I was already happily writing my New Beginning Series for Desert Breeze Publishing. The first book, Lost Then Found, had come out November 1, 2011 and the second one, Led Astray, was coming out May 1. I was finishing up the third book, Safe and Sound (which came out November 1), when I decided to send off my mystery. I didn't expect to hear back for a few months, and if accepted I figured it would come out sometime in 2013 as I was wrapping up the New Beginning Series.

A few days later, I received an email from the editor saying she loved it and wanted the book. Not only that, but it would come out this year--November. I took a deep breath and agreed. I'm fortunate that I don't have to work outside the home, so I could concentrate on writing. And that was what I had to do--concentrate. Stay focused.

I hunkered down, took time management seriously, planned my days on my calendar and, when really crazy, created a "To Do" notebook where I kept a weekly schedule for family, volunteer, and writing. Once 'on the page,' the task was able to leave my mind so I could concentrate on the actual project rather than thinking about everything that needed to be done.
Going from one book to the other wasn't as hard as I feared as the two series have different voices (first person with a humorous tone, third person with a serious tone) so I didn't get the projects confused. My teens helped around the house, and my husband jumped in whenever the computer and I weren't getting along (this happened a lot). The main culprit was the printer that decided it wanted to quit numerous times when I needed to print out the manuscripts. I like to do the first main edits on paper.

It also came in handy to have incredible author friends who've shown me...and encouraged me...that not only can it be done...but I can do it.


Wednesday, November 14, 2012

Empty Nest

My to-do list for yesterday consisted of the following:

  1. Figure out the day of the week
  2. Reschedule dental apt
  3. Be brilliant writerly-wise
Guess which didn’t get done?

It’s a tad chaotic here on the prairie right now. DH (dear husband) is recovered from his broken/sprained ankle, sustained on Labor Day weekend. However, I am once again booted, due to surgery on my ankle. Between spouse, my mother, and me we function like a well-oiled domestic machine.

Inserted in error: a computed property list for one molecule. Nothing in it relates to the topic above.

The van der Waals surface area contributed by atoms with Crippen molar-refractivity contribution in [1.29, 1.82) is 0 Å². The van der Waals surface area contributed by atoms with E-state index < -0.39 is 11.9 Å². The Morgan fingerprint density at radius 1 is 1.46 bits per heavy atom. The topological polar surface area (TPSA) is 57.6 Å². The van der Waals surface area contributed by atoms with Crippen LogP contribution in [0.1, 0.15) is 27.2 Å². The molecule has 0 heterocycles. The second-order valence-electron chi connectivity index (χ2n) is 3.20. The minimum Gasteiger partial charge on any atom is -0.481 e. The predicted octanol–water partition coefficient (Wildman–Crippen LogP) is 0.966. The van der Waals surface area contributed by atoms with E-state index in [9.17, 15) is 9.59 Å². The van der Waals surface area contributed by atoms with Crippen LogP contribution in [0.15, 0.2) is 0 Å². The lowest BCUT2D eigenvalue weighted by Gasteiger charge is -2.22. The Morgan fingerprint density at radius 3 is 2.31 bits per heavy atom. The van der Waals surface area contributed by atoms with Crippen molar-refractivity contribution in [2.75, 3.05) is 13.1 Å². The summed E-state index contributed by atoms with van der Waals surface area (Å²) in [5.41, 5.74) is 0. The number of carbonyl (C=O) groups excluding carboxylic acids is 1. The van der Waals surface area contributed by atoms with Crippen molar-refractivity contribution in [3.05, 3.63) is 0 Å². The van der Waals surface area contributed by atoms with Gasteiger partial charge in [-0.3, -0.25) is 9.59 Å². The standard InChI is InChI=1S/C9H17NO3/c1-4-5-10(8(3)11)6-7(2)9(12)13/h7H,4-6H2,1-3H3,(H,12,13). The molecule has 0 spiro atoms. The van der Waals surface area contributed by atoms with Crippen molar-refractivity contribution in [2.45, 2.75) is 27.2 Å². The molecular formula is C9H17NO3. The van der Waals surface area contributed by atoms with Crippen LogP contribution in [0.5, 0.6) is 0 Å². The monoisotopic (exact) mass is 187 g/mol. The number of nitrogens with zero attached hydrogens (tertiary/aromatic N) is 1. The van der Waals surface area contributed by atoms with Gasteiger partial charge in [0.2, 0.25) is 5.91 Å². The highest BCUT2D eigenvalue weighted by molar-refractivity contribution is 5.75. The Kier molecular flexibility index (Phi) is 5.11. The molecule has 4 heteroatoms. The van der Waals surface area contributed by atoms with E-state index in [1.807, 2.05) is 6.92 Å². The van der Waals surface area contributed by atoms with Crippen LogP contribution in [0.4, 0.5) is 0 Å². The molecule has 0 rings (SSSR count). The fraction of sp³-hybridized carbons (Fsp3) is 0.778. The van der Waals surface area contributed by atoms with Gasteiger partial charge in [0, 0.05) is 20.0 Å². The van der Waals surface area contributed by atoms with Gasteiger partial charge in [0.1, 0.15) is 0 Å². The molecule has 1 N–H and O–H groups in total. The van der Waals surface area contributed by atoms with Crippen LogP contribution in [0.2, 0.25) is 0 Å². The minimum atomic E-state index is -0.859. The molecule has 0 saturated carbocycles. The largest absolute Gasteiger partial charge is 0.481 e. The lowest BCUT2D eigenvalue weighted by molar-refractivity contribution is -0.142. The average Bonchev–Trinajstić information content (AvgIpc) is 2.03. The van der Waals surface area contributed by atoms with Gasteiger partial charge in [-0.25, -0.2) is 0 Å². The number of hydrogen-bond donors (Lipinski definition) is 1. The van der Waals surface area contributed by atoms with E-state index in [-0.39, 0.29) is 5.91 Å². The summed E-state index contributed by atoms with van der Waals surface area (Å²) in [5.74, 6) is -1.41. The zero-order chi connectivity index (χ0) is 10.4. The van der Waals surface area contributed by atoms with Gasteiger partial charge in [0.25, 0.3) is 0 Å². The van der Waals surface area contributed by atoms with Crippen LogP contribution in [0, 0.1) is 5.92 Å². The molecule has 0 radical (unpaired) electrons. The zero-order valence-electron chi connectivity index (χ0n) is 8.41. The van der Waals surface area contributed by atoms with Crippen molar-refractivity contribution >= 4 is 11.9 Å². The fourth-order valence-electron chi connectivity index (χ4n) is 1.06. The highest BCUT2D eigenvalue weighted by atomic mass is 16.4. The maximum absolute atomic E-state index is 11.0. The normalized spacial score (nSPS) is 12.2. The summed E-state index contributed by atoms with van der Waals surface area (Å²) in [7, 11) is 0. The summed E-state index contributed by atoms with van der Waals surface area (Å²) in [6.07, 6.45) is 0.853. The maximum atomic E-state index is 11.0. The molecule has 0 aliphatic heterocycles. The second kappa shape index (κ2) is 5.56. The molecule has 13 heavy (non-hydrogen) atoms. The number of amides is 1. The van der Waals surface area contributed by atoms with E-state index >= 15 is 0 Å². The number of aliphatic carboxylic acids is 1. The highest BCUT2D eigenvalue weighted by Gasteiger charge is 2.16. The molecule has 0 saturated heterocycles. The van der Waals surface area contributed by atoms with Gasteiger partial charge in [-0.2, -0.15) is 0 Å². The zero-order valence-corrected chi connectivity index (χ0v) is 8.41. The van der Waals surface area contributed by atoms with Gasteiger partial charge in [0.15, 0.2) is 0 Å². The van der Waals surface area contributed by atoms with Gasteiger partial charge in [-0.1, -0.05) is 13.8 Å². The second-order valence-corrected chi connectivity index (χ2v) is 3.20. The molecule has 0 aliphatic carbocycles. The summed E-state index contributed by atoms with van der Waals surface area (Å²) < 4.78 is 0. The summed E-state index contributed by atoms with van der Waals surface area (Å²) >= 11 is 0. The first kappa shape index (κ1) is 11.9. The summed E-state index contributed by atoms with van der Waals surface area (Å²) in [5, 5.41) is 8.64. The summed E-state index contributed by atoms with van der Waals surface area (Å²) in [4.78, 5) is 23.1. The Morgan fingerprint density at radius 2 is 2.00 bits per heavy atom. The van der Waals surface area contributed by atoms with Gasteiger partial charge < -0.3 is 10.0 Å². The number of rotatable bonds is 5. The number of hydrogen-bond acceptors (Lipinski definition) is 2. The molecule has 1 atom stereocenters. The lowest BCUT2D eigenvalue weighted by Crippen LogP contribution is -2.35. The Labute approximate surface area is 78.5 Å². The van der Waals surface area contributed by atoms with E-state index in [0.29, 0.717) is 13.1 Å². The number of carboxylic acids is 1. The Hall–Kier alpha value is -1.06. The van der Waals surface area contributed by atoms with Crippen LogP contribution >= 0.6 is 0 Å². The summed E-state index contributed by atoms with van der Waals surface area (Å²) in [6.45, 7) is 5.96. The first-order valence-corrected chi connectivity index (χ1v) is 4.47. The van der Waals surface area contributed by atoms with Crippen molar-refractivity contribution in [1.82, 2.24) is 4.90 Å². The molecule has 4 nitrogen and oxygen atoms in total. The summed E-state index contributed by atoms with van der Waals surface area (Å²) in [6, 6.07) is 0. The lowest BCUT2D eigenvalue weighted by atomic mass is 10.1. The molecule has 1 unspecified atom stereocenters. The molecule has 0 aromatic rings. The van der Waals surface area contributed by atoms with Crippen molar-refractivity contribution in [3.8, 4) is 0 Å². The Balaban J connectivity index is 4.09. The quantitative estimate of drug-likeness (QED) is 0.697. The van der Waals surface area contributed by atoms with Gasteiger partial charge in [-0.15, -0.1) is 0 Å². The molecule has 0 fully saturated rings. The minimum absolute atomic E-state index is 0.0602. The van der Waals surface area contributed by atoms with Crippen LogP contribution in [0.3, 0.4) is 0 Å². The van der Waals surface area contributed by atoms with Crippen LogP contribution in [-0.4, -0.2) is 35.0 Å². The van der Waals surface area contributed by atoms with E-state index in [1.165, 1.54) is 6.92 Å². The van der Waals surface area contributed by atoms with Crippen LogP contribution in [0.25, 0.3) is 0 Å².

Except when we don’t.

Like when one of us is out of commission.

My mother/writing partner folds all the laundry, God bless her a thousand times over. Two autumns ago she had hand surgery. I nearly wept with relief when she could go back to sorting socks.

Husband cooks. 

I however, clean. I take a lot of ribbing from friends, but few things give me more satisfaction (domestically) than scrubbing toilets or dusting. Cutting clutter gives me enormous satisfaction. I find the older I get, the more I need order in my surroundings.

When I can remember where I am and what day it is….

This fall with two graduations looming (older son from college in December; younger son from high school in May) I keep telling myself I’ll miss the mess because it means they’ll be gone.

Technically, though, the big guy is the biggest clutter culprit …. not planning on him going anywhere soon. The absent-minded college professor stereotype exists for a reason.

But he does cook.

And we won’t really have an empty nest because my mom lives with us and has for the last 13 years.

She is an organizational whiz, able to eyeball a room and know exactly how to pick up and arrange things perfectly in intelligent systems

Me, I handle maintenance.

Lately I’ve been trying to envision life without clutter, without children in the house. Since my early days of motherhood when I held my firstborn six-pound son in my arms I knew if I did my job as a mother ‘right’ he would eventually leave me. Same with his little brother. The goal is and always has been to launch those baby birds out of the nest.

So I’m going to enjoy all the twigs and pieces of yarn scattered about while I can.